recorded webinar

Acute Suicidal Crises: The Suicide Risk You Might Not Know About

Suicide Risk Professional Webinar
Thursday, June 24, 2021 12:00 pm
- 1:00 pm ET
CE/CME Credit

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Suicide risk assessment and management has traditionally relied on the disclosure of suicidal ideation to determine individuals’ current suicide risk. However, this approach has numerous limitations, including the poor specificity of suicidal ideation in leading to suicidal behavior, the fluctuating nature of suicidal ideation, and high rates of nondisclosure when suicidality is present. Additionally, traditional suicide risk assessment protocols do not provide information regarding acuity, or when suicidal behavior is likely to occur. In contrast, recently defined and validated suicide-specific entities have shown promise in characterizing acute suicidal crises and predicting imminent engagement in suicidal behavior. 

This webinar describes two recently proposed suicide-specific entities—Acute Suicidal Affective Disturbance and Suicide Crisis Syndrome—and highlights their research support to date and potential utility in suicide risk assessment and management. Specifically, the proposed criteria for both Acute Suicidal Affective Disturbance and Suicide Crisis Syndrome is discussed alongside support for their factorial structure, reliability, and validity, especially in the prediction of short-term suicidal behavior. 

Additionally, recommended practices of suicide risk assessment, in conjunction with established methods, is discussed; in particular, not relying on the disclosure of suicidal ideation, and remaining vigilant to factors that may signal acute surges in suicidality, is highlighted.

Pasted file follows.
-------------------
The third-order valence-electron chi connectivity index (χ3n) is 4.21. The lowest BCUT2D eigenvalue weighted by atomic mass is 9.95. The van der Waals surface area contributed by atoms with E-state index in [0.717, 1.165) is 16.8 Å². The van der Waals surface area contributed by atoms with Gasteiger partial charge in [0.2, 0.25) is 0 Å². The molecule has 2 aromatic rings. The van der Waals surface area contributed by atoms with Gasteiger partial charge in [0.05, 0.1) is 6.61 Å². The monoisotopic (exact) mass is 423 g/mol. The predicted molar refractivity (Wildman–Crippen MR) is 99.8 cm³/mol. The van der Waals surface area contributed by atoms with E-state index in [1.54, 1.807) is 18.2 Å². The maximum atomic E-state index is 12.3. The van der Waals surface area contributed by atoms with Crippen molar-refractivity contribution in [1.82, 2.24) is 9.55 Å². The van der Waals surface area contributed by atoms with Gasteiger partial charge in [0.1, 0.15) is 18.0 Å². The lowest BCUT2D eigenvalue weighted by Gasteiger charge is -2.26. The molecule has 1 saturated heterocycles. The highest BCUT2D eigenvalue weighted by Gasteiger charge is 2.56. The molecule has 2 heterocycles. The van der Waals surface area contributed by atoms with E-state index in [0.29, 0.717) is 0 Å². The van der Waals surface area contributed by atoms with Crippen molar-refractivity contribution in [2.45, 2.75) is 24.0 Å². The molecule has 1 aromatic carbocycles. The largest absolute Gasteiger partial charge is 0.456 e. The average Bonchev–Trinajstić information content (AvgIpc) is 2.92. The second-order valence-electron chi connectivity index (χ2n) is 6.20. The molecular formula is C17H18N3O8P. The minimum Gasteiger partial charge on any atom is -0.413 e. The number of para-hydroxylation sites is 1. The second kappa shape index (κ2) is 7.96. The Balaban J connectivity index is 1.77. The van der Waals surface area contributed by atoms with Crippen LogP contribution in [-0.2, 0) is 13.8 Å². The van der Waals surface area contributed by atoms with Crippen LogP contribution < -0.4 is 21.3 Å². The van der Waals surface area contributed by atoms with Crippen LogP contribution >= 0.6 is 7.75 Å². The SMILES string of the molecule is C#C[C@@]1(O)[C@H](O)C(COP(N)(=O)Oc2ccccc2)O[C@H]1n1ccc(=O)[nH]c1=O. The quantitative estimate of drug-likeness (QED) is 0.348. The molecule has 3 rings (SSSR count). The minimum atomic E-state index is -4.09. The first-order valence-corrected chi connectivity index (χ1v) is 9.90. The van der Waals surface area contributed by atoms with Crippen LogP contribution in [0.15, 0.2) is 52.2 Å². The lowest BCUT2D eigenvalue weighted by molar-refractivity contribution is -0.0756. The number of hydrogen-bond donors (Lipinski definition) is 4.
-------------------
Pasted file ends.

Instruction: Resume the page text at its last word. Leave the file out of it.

Following the identification of suicide risk, strategies for suicide risk management of these acute symptoms is also discussed, including augmentations to safety planning, incorporating lethal means counseling, and using a multidisciplinary team to best manage risk. Finally, specific considerations with regard to patient population and specific sociodemographic characteristics is discussed in conjunction with the utility of leveraging these approaches to understanding acute suicidal crises and risk.

Learning Objectives

  1. Upon completion, participant will be able to list the symptoms for both Acute Suicidal Affective Disturbance and Suicide Crisis Syndrome.
  2. Upon completion, participant will be able to describe the ways in which Acute Suicidal Affective Disturbance and Suicide Crisis Syndrome improve upon traditional suicide risk assessment in identifying those at risk for imminent suicidal behavior.
  3. Upon completion, participant will be able to conduct a suicide risk assessment that captures both traditional and indirect/acute indicators of suicide risk.
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Presenter(s) Biography

Megan L. Rogers, PhD

Dr. Megan Rogers is a postdoctoral research fellow at Mount Sinai Beth Israel, working under the mentorship of Dr. Igor Galynker. She completed her PhD in Clinical Psychology at Florida State University, and her predoctoral clinical internship at the Alpert Medical School of Brown University, in 2020. Dr. Rogers's research primarily focuses on short-term cognitive, physiological, affective, and behavioral risk factors for suicidal thoughts and behaviors, with an emphasis on the phenomenology, etiology, and assessment of acute suicidal crises. In addition to her position as a postdoctoral fellow, Dr. Rogers serves on the Board of Directors for the American Association of Suicidology.

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